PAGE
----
Lord almighty I love your blog. Your honesty has helped me so much. This post for example I read this and say to myself that’s the beliefs I have to! But is that what I’ve been doing? no. Because that’s not how your suppose to. And for whatever reason a certain way was set in my head and I believed it to be best instead of questioning if that is what’s best for my family.
    Your awesome
    Emily

    Ps if that isn’t an ass kiss comment I don’t know what is

  2. Jennifer says:

    I love your idea of negotiation! So clever! I think I’ll use that when my daughter is older, she’s not even 2 yet. Great post! Thanks!

  3. Genius! I wish I had been raised around $ in this way.

  4. Great amazing article and very well said! Our older children know what we make and I let them see at the store how much things cost. (Groceries ) they know and understand now that you don’t just magically throw something in the buggy and it gets magically paid for. We spend long hard hours working for that item so we have to think is it really worth it. I’m glad your taking this step a lot of parents don’t mine never did. Money was a hush hush subject not to be talked about growin up? Needless to say I spent lots of years trying to figure money out…some days I still do. But, like you said you don’t want to reflect ur bad choices off to them .

  5. I love this post! My husband and I plan to do the same thing with our children. I love that you mentioned talking to her afterwards about how her purchase made her feel. That’s a huge part of introspection and I think is something that could make a huge difference as she gets older and is deciding on how to spend her money. Thanks for sharing this!

  6. This is a great post, and great food for thought. Our daughter is not yet one, so I have a little time to prepare for these types of lessons. Thanks for getting me thinking about it!

  7. cassandra says:

    This is the one thing I always regret that my parents never taught me about. When I moved out on my own. I had no idea jow to budget and ended up spending time in the library researching. It’s unfortunate that in our school system there wasn’t any information provided about budgeting.

  8. Hey, I’m Stephi’s dad. A long time ago when she was about 3 years old, I thought I had a teachable moment about work and money for Stephanie. I had been laid off from my flying job and had recently returned to work. I was picking up extra trips so the bills could be paid. I was leaving for a trip when Stephi said, ” Daddy, why are you
    leaving again so soon?” I replied…..” you know those pudding pops you like so much?” “Yes”, she said.
    ” Well, I’m going to work so I can buy you some more.”…..”Oh…OK… I love you…bye.”
    So I flew a 3 day trip, thinking all the time a had given her some wisdom about hard work and money.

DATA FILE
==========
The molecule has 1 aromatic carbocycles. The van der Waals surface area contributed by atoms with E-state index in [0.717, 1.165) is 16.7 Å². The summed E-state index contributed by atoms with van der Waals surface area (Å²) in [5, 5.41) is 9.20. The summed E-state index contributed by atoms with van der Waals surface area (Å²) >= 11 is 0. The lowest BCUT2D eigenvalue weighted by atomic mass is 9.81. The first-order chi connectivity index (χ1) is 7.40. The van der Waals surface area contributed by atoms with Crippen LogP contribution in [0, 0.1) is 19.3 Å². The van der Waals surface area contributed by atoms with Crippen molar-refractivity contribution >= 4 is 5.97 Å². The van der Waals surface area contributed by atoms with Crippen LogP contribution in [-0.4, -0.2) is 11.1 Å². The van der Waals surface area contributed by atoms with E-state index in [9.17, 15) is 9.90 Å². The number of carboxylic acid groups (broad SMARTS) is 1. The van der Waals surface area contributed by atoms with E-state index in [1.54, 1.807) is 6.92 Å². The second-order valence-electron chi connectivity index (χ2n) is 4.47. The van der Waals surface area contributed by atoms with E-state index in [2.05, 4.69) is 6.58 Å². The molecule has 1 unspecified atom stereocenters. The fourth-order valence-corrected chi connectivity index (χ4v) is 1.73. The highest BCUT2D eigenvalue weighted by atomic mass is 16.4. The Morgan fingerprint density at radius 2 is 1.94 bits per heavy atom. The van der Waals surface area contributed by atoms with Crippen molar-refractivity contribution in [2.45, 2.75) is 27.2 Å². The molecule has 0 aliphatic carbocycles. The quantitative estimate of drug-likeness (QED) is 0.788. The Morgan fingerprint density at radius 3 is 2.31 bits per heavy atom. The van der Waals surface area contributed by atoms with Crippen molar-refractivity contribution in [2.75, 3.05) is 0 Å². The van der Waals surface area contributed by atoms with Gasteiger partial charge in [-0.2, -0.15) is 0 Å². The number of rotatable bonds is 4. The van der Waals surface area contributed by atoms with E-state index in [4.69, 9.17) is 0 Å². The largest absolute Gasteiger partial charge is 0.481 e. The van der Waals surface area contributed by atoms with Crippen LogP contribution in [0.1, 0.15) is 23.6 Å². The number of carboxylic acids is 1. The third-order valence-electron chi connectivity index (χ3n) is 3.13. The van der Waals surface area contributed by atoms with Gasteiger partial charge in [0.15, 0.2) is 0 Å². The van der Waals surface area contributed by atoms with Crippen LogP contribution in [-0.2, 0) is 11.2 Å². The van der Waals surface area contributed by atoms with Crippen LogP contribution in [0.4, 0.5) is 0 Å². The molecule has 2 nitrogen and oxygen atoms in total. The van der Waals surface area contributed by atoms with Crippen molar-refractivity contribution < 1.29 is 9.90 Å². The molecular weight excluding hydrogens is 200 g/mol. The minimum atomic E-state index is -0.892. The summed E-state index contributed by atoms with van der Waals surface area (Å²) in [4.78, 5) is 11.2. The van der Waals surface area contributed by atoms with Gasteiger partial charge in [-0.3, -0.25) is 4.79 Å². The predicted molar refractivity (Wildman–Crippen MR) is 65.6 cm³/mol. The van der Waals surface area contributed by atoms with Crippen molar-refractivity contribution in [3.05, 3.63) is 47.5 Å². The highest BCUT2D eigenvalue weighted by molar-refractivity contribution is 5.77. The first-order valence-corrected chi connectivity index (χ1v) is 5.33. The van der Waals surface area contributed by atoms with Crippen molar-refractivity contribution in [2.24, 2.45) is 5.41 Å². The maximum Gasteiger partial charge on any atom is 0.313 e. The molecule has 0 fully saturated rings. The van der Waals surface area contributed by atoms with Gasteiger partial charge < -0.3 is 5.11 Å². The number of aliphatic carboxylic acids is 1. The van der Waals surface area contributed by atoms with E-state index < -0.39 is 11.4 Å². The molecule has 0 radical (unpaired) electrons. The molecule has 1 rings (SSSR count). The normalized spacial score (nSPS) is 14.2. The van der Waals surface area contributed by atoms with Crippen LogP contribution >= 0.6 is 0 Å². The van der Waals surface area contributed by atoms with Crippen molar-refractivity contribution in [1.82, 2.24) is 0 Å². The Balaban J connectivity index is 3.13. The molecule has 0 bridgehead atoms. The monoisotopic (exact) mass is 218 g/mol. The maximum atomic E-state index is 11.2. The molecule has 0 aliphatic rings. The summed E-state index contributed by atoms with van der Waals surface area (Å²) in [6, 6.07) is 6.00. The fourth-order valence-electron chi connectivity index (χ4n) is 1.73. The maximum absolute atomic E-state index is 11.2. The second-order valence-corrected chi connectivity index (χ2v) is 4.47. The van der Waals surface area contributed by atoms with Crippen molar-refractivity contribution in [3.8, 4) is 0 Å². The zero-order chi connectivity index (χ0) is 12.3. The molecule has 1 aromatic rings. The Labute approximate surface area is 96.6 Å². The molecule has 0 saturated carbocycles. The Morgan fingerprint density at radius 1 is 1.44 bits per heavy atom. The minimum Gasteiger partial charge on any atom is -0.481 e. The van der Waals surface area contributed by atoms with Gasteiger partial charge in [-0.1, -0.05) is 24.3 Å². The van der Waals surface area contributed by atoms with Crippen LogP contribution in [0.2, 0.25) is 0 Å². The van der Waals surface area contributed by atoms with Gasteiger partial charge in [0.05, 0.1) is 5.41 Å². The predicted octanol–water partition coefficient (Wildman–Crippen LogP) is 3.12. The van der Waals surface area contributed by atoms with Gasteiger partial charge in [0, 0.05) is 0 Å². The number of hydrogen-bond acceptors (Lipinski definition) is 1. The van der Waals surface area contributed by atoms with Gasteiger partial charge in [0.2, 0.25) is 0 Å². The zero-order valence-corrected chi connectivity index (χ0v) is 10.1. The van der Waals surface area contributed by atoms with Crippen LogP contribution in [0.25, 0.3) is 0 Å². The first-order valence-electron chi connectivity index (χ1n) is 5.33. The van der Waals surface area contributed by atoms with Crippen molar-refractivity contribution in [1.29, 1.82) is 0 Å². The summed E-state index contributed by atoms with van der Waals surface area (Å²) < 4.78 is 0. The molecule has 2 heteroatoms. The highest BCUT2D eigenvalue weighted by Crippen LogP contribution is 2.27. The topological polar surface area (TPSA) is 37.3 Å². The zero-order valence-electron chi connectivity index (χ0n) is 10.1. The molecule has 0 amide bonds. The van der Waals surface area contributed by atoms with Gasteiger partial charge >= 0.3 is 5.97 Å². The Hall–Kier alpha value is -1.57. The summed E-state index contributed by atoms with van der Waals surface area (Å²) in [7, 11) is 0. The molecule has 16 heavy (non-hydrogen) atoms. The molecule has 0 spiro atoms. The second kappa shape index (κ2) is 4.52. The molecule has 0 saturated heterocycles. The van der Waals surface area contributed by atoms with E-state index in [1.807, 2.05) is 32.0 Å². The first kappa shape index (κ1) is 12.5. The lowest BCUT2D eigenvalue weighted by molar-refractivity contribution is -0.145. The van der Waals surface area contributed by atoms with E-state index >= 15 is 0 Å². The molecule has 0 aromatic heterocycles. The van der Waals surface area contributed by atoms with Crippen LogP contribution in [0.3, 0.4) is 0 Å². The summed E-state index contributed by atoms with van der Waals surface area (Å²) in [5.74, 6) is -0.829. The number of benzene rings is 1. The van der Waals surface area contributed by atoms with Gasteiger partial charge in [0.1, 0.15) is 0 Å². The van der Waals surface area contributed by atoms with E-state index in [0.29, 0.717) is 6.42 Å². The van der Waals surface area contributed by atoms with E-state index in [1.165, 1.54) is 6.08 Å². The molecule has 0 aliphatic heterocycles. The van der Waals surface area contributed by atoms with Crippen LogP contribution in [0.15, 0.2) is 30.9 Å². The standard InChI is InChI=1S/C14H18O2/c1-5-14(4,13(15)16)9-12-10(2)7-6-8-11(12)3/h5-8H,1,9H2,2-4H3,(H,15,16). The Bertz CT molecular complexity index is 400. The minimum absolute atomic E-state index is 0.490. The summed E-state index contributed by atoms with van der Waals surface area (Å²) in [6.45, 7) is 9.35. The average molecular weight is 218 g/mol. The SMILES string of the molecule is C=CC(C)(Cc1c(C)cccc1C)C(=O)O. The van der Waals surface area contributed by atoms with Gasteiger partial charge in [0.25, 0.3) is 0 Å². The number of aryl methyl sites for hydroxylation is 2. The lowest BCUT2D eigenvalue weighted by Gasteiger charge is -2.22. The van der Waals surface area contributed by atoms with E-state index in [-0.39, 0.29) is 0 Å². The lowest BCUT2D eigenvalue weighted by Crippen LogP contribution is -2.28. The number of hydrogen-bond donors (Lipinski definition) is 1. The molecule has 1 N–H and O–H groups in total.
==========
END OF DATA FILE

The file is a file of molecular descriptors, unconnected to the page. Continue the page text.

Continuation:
One night at home and I was leaving again for work. Stephanie saw my bags and my uniform and wailed…
    ” Daddy, are you going to work again?” “Yes” I said. With tears in her eyes, she said, ” DADDY, I DON’T WANT ANY MORE PUDDING POPS!” A 3 year old had nailed it for me. It is not just work , money, things, but family and time together. It was just one of many lessons she has taught me over the years. She continues to amaze me.

    • Thanks for sharing. I think that time period is where a lot of my money baggage came from. A book I read recently said that between the ages of 3 and 6 is when children unconcsciously download their programing about how to feel about money. So even though you went on to earn a great living, during those financially tough years, I took on all your stress and worry about paying bills.

  9. I really love this article! I feel I inherited a ton of bad money issues from my parents as well, and at the age of 27-28 am finally able to sort out what is right; what we ( my husband and I) want for our family. I really like the idea of talking about how purchases make a child feel, and be open about money. Talking about how much people pay for something or how much a person makes has (to me) always Been considered very rude, but I think that when discussed within your own family, you are right, it would be very beneficial for kids to understand. We are a family that can’t afford a lot. So, on the flip side, I have no problem telling my littles that we can’t afford some things….well, many things. I try to do this while reminding them of the abundance we DO have compared to so many. I try to keep it in perspective for myself as much as them. Like, ” sorry honey, we can only afford groceries today, not any extra arts/crafts supplies. Remember we still have lots of fun things at home, and last week we got to have a fun trip out for ice cream.” I try simply to remind them we never go with out. With out a bunch of extras? Yes. Without what we need? Never. Without some fun stuff sometimes? Nope, just not as often as some. Anyways, just what we do here. Thanks for your insights and new ideas :)

  10. Dave Ramsey’s Financial Peace University is a great program for money management. He has a kids program too. We took the class a few years ago and it changed the way we look at money and debt. We were able to become debt free this year! The philosophies seem similar to yours. It’s awesome.